Be Still My Art!

First of all, I apologize for the terrible pun- gotta find some way to jazz up the ol’ still life. Still life, as a genre, sort of gets a bad rap- traditionally it’s ranked dead last in the hierarchy of artistic genres. We were once sworn enemies, only for Wayne Thiebaud to forever change that. Most of my senior work for my BFA was paintings of objects (not fully posed in a still life, but still with the same idea.) But since graduating I’ve taken a bit of a break from painting objects to painting faces. So, it was pleasantly refreshing to take a still life workshop at Scottsdale Artist’s School to revisit the unique challenge presented by the genre.

I gained a real appreciation for the complexity that exists even in really “standard”  traditional still life setups. You not only have to “pose” objects in an interesting configuration, but you have to consider the relationship between those objects (is there enough variety of shapes, textures, colors, etc?) as well as light the scene in a way that will showcase them to their fullest potential. Just finding objects that would relate to each other effectively was a big challenge.  As with making any piece of art, no matter the style or genre, it all just boils down to problem-solving.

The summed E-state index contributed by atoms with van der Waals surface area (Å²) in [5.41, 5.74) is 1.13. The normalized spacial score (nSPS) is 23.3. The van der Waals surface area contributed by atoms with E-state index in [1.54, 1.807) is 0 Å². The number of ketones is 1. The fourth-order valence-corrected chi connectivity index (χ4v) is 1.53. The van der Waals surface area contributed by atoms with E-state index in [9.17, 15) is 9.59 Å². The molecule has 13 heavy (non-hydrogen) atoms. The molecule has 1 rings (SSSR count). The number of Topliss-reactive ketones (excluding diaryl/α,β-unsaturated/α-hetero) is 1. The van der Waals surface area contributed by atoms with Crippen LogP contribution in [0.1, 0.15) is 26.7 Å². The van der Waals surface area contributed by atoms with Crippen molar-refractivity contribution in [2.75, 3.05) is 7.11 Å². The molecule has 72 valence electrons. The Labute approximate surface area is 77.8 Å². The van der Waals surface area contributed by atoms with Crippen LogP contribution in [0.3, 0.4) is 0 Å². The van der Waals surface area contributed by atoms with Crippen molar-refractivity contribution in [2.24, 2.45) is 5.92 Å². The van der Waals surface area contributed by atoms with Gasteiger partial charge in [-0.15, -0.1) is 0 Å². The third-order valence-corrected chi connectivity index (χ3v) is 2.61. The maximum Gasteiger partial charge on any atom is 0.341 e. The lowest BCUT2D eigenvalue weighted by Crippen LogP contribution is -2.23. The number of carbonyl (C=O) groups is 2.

After a lot of mulling and moving different objects in and out, I eventually arrived at this setup:

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I loved the yellow bowl, and kind of tried to find objects to complement that. I decided that the purple onions were a natural source of contrast, while still having a similar shape. The leaves would draw the eye down to the focus of the piece.

The class was taught by modern master of the still life, Jeff Legg. He was a fantastic instructor, and I love that he spent so much time doing demos for us. I got to see him make multiple paintings (pretty much) from start to finish and was excited to experiment with his own way of working influenced by the old masters. His technique is so different from my own way of working- in that it involves a lot of glazing, working from a toned canvas, and the use of black, which I tend to use sparingly at most- that it felt refreshing to try something different.

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And here is the finished product: